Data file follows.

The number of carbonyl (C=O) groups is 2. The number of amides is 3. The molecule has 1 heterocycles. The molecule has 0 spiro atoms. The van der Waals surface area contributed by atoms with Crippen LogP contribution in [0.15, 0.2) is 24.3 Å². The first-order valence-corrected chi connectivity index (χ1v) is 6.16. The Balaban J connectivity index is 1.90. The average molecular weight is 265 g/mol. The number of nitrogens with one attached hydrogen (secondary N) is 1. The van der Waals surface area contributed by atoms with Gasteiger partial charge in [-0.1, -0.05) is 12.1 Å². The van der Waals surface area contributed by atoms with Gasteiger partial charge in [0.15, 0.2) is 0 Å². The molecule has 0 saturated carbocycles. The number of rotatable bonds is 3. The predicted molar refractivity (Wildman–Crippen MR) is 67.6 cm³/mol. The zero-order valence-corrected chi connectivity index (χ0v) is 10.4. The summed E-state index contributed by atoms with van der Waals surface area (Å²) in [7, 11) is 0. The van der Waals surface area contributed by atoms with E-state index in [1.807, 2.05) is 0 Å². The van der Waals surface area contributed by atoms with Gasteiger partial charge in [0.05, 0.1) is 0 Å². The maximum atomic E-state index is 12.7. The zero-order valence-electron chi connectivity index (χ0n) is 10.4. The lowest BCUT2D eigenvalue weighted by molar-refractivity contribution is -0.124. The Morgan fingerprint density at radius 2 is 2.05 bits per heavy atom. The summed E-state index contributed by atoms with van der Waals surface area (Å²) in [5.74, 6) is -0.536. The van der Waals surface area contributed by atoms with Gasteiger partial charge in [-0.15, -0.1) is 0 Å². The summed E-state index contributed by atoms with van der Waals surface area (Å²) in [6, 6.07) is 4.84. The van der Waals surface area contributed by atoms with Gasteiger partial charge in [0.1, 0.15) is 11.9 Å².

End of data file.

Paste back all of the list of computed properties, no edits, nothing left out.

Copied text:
The number of carbonyl (C=O) groups is 2. The number of amides is 3. The molecule has 1 heterocycles. The molecule has 0 spiro atoms. The van der Waals surface area contributed by atoms with Crippen LogP contribution in [0.15, 0.2) is 24.3 Å². The first-order valence-corrected chi connectivity index (χ1v) is 6.16. The Balaban J connectivity index is 1.90. The average molecular weight is 265 g/mol. The number of nitrogens with one attached hydrogen (secondary N) is 1. The van der Waals surface area contributed by atoms with Gasteiger partial charge in [-0.1, -0.05) is 12.1 Å². The van der Waals surface area contributed by atoms with Gasteiger partial charge in [0.15, 0.2) is 0 Å². The molecule has 0 saturated carbocycles. The number of rotatable bonds is 3. The predicted molar refractivity (Wildman–Crippen MR) is 67.6 cm³/mol. The zero-order valence-corrected chi connectivity index (χ0v) is 10.4. The summed E-state index contributed by atoms with van der Waals surface area (Å²) in [7, 11) is 0. The van der Waals surface area contributed by atoms with E-state index in [1.807, 2.05) is 0 Å². The van der Waals surface area contributed by atoms with Gasteiger partial charge in [0.05, 0.1) is 0 Å². The maximum atomic E-state index is 12.7. The zero-order valence-electron chi connectivity index (χ0n) is 10.4. The lowest BCUT2D eigenvalue weighted by molar-refractivity contribution is -0.124. The Morgan fingerprint density at radius 2 is 2.05 bits per heavy atom. The summed E-state index contributed by atoms with van der Waals surface area (Å²) in [5.74, 6) is -0.536. The van der Waals surface area contributed by atoms with Gasteiger partial charge in [-0.15, -0.1) is 0 Å². The summed E-state index contributed by atoms with van der Waals surface area (Å²) in [6, 6.07) is 4.84. The van der Waals surface area contributed by atoms with Gasteiger partial charge in [0.1, 0.15) is 11.9 Å².